Elric also never quite manages to sever himself from the spiritual world as Manfred did. They both have control over elemental spirits, but Elric also has to beg favors of his patron duke of Hell, Arioch, all the damn time. He wants to be independent and loose from all restrictions and responsibilities, but that never happens. He wanders around, trying to find something that will let him get rid of his sword, which is the only thing that keeps him alive – in the absence of those life-saving drugs, the sword can pass him vitality if it’s killed recently – but never manages it, often because either his luck is complete shit or he’s got a bad case of Too Damn Noble. That is, of course, what makes him a good character to follow around like the books do.
Moorcock wrote a lot of other Eternal Champions, and they’re all pretty good in one way or another. But Elric is probably the most popular, and so far in my reading the most compelling, precisely because of this sense that he’s a Byronic hero trying to break the shackles surrounding him, even though those things are actually what connects him to life and love and humanity. He is Manfred before the poem starts, though he can never reach Manfred’s level of independence.
What does that mean for a fantasy novel, or the history of the genre? Well, first, Elric appeared in the 60s (I guess I should start saying 1960s now that we’re into the second decade of this century, shouldn’t I?), when fantasy was getting a little stultified. Between Howard and Leiber everyone saw a formula that worked and kept at it. I have a handful of collections, put together by Lin Carter, of that old 40s-50s fantasy, and they’re all good but pretty much the same thing over and over. Moorcock reminded people that fantasy heroes didn’t have to be enormous Conan-knockoffs, and hilariously he did that through his own Conan-knockoff.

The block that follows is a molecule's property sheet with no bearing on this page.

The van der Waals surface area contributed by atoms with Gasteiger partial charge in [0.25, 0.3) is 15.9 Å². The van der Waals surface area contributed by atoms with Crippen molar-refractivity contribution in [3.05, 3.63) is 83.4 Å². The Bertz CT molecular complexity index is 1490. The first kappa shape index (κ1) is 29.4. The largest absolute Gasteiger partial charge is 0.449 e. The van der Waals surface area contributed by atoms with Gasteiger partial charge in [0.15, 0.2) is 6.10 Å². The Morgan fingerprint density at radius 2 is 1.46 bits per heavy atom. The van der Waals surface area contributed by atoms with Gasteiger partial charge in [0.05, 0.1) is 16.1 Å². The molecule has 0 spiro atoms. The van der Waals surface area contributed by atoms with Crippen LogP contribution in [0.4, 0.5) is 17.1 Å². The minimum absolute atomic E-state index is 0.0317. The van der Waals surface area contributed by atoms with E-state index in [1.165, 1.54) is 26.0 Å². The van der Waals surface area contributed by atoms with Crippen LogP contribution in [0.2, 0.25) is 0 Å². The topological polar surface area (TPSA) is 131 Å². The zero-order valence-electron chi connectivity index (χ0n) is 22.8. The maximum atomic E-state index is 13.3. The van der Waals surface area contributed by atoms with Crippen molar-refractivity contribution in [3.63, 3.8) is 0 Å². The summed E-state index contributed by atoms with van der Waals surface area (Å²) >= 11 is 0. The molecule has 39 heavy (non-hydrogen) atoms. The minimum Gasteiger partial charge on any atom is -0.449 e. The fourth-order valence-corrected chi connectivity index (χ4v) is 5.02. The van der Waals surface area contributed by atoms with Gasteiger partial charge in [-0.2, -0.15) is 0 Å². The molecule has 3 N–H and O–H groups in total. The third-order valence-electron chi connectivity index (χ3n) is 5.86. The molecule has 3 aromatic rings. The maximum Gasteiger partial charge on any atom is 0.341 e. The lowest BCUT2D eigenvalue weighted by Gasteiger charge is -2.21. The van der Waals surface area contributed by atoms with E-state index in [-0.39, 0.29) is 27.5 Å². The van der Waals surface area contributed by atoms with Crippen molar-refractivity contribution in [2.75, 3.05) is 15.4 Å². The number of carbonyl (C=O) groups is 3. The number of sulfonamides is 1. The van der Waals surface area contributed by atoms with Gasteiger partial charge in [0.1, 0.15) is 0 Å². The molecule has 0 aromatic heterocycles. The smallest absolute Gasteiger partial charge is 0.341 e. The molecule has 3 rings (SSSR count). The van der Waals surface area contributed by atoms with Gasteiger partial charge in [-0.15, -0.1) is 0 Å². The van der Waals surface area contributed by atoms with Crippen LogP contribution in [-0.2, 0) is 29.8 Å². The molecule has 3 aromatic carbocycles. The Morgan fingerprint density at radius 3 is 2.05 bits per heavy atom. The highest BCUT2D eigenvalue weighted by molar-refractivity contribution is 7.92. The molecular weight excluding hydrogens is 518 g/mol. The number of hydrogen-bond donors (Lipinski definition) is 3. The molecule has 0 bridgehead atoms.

Within the Elric stories themselves, Elric’s status creates a constant tension. He doesn’t really give a shit about anything when each novel opens, since his homeland, love, family, and people are all gone. But loyalty is important to him – likely because he is the arch-betrayer of his people – and that gets him into one situation after another in which he loses more people and is set up for the next problem. Formulaic, but who cares? It’s actually an excellent example of how formula is both good and sometimes necessary in fiction – because Elric is an example of a neurotic, of sorts, who has no access to anything that would change him. He’s stuck in a rut and will be until he makes a conscious decision to change, which he does at the climax of his story – which didn’t mark the end of Elric novels, actually. Since he was basically a picaresque character, Moorcock came back to him decades later and just wrote stories from before the ending.
Yeah, big spoiler there, everything ends poorly for Elric. That’s pretty much there in the beginning.